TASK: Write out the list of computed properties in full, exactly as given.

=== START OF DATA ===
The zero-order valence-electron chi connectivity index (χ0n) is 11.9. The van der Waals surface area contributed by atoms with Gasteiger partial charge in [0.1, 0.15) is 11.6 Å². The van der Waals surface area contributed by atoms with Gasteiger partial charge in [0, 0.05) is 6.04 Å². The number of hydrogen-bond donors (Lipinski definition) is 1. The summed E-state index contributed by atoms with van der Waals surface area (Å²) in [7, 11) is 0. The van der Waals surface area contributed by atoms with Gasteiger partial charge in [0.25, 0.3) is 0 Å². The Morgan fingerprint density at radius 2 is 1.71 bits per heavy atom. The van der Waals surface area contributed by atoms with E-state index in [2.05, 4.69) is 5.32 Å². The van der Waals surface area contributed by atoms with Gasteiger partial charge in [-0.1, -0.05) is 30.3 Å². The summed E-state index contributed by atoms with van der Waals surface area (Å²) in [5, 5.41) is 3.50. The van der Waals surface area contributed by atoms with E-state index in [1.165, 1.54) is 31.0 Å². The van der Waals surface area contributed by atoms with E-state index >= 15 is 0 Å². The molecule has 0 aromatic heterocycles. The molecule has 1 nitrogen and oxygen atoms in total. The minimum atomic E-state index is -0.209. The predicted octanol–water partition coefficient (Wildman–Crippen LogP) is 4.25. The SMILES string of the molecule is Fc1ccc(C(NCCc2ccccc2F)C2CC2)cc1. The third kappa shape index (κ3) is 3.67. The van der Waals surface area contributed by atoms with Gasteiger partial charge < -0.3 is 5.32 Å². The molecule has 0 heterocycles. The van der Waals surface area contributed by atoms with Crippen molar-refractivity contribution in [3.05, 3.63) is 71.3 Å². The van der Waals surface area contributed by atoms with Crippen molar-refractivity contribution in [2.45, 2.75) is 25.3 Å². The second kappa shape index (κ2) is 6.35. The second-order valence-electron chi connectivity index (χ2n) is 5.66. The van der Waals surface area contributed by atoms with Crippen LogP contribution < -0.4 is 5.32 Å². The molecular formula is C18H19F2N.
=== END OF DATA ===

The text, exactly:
The zero-order valence-electron chi connectivity index (χ0n) is 11.9. The van der Waals surface area contributed by atoms with Gasteiger partial charge in [0.1, 0.15) is 11.6 Å². The van der Waals surface area contributed by atoms with Gasteiger partial charge in [0, 0.05) is 6.04 Å². The number of hydrogen-bond donors (Lipinski definition) is 1. The summed E-state index contributed by atoms with van der Waals surface area (Å²) in [7, 11) is 0. The van der Waals surface area contributed by atoms with Gasteiger partial charge in [0.25, 0.3) is 0 Å². The Morgan fingerprint density at radius 2 is 1.71 bits per heavy atom. The van der Waals surface area contributed by atoms with E-state index in [2.05, 4.69) is 5.32 Å². The van der Waals surface area contributed by atoms with Gasteiger partial charge in [-0.1, -0.05) is 30.3 Å². The summed E-state index contributed by atoms with van der Waals surface area (Å²) in [5, 5.41) is 3.50. The van der Waals surface area contributed by atoms with E-state index in [1.165, 1.54) is 31.0 Å². The van der Waals surface area contributed by atoms with E-state index >= 15 is 0 Å². The molecule has 0 aromatic heterocycles. The molecule has 1 nitrogen and oxygen atoms in total. The minimum atomic E-state index is -0.209. The predicted octanol–water partition coefficient (Wildman–Crippen LogP) is 4.25. The SMILES string of the molecule is Fc1ccc(C(NCCc2ccccc2F)C2CC2)cc1. The third kappa shape index (κ3) is 3.67. The van der Waals surface area contributed by atoms with Gasteiger partial charge < -0.3 is 5.32 Å². The molecule has 0 heterocycles. The van der Waals surface area contributed by atoms with Crippen molar-refractivity contribution in [3.05, 3.63) is 71.3 Å². The van der Waals surface area contributed by atoms with Crippen molar-refractivity contribution in [2.45, 2.75) is 25.3 Å². The second kappa shape index (κ2) is 6.35. The second-order valence-electron chi connectivity index (χ2n) is 5.66. The van der Waals surface area contributed by atoms with Crippen LogP contribution < -0.4 is 5.32 Å². The molecular formula is C18H19F2N.